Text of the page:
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|Title:||Moore's Influence on Russell's Early Philosophical Development|
|Authors:||Lucas, Bill J.|
|Abstract:||<p>Section I of this essay is concerned with certain introductory issues: a statement of the main purpose of the essay; a brief discussion of certain problems involved is assessing Moore's influence on Russell; and a division of evidence regarding influence into types.</p> <p>Section II of the essay is a detailed consideration of Russell's published statements regarding Moore's influence on his philisophical development. A large number of such statements exists. Examination reveals they differ considerably on the role assigned to Moore. The basic results reached include: Russell's statements concerning Moore's influence are not always reliable unless it is recalle that he may be thinking of Moore's valuable personality traits or Moore's impact on the Cambridge philosophy department as an academic institution and that Russell was characteristically "over-generous" in giving others credit for his achievements. A detailed chronological pattern of the Russell-Moore relationship is sketched. Further results of this investigation include: the change in Russell's philisophy from Hegelianism to "the new philosophy" occured in the years 1898 through 1900 and was regarded by Russell as the major change his entire intellectual career; Moore's role in this period was greater than that of any other living philosopher (if Peano is counted as a mathematician), yet Moore was not a necessary factor in Russell's development; Moore's influence on Russell was virtually all confined to the years 1898 through 1910 and to works of Moore published by 1903; chief among Moore's writings which influenced Russell is "The Nature of Judgment", which is perhaps<br />itself due in significant measure to Russell; the characterization of the Russell-Moore relationship put forth by, eg, G. J. Warnock is completely untenable.</p> <p>Section III is a detailed examination of Moore's essay, "The Nature of Judgment". Considerable detail is gone into here, as one result of Section II was to show that Moore's essay is, in general, a reliable guide to Russell's general philosophical position in 1898 and 1899. The basic theses of Moore's essay are stated witll some precision, and Moore's arguments for them are formulated and critically evaluated. An interpretation of Moore's concept of the concept is put forward, and it is argued that this interpretation is helpful in making sense of all of Eoore's basic theses in his essay.</p> <p>Section IV contains a discussion of Russell's doctrine of terms in The Principles of Mathematics. The basic properties common to all terms are set forth. It is then shown how the doctrine of terms involves a rejection of Moore's doctrine of concepts in "The Nature of Judgment". Russell's views on the nature or the proposition and on necessity are shown to also be similar to the views in Moore's essay. Finally, some of the key similarities and differences between Moore's and Russell's views are summarized.</p>|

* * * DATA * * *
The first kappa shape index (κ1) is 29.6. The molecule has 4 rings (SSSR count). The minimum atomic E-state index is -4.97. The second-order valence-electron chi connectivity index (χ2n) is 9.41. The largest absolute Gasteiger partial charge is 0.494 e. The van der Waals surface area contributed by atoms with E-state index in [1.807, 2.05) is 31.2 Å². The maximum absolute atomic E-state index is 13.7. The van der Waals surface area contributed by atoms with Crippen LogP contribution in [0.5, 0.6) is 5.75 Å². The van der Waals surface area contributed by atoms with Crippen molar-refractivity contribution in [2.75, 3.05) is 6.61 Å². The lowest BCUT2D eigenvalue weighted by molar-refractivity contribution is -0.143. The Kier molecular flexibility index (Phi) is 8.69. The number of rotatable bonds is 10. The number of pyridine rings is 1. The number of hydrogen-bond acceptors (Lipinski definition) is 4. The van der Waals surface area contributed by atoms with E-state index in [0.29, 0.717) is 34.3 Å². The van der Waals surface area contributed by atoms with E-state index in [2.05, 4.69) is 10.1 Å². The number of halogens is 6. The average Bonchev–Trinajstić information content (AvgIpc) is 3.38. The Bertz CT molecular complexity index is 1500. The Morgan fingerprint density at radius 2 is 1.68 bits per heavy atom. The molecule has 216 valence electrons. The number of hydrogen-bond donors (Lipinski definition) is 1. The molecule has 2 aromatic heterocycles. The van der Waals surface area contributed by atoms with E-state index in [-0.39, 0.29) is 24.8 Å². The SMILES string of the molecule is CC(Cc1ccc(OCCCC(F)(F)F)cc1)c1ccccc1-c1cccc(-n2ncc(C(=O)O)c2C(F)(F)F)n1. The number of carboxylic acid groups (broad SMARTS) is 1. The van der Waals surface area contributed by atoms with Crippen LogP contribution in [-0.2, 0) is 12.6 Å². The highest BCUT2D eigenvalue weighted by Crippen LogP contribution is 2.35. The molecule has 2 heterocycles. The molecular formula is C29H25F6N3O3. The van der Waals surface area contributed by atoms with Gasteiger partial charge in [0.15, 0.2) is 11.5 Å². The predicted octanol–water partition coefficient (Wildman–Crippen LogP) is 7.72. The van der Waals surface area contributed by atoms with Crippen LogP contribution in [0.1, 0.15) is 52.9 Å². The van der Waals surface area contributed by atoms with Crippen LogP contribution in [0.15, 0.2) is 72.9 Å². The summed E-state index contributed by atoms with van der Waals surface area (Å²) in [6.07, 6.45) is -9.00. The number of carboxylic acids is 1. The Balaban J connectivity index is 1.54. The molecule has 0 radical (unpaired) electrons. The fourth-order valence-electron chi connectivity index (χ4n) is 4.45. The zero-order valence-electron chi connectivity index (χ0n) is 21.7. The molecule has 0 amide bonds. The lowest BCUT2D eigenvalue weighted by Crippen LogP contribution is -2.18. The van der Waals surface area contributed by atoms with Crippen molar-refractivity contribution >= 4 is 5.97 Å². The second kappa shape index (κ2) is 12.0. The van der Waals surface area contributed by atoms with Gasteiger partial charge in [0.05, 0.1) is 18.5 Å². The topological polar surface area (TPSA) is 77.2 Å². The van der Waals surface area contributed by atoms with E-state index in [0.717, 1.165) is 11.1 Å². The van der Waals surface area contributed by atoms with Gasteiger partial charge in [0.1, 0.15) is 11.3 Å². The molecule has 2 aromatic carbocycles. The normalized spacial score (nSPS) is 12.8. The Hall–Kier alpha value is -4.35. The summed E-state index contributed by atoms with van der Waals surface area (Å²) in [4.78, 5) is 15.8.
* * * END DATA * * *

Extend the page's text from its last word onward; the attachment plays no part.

|Appears in Collections:||Open Access Dissertations and Theses|
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